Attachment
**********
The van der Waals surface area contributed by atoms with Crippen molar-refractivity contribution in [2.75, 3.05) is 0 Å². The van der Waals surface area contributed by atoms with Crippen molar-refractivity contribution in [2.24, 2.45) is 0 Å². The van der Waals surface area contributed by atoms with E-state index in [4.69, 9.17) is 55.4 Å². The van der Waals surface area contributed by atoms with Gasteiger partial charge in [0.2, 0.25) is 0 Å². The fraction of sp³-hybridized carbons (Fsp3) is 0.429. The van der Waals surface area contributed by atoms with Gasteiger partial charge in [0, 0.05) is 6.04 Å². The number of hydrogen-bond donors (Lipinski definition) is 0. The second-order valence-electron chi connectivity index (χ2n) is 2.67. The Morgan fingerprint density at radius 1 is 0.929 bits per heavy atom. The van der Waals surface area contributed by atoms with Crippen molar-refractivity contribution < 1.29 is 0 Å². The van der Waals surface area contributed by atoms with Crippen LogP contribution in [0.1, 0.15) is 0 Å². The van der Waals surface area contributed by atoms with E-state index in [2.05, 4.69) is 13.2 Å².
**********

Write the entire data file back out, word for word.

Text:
The van der Waals surface area contributed by atoms with Crippen molar-refractivity contribution in [2.75, 3.05) is 0 Å². The van der Waals surface area contributed by atoms with Crippen molar-refractivity contribution in [2.24, 2.45) is 0 Å². The van der Waals surface area contributed by atoms with E-state index in [4.69, 9.17) is 55.4 Å². The van der Waals surface area contributed by atoms with Gasteiger partial charge in [0.2, 0.25) is 0 Å². The fraction of sp³-hybridized carbons (Fsp3) is 0.429. The van der Waals surface area contributed by atoms with Gasteiger partial charge in [0, 0.05) is 6.04 Å². The number of hydrogen-bond donors (Lipinski definition) is 0. The second-order valence-electron chi connectivity index (χ2n) is 2.67. The Morgan fingerprint density at radius 1 is 0.929 bits per heavy atom. The van der Waals surface area contributed by atoms with Crippen molar-refractivity contribution < 1.29 is 0 Å². The van der Waals surface area contributed by atoms with Crippen LogP contribution in [0.1, 0.15) is 0 Å². The van der Waals surface area contributed by atoms with E-state index in [2.05, 4.69) is 13.2 Å².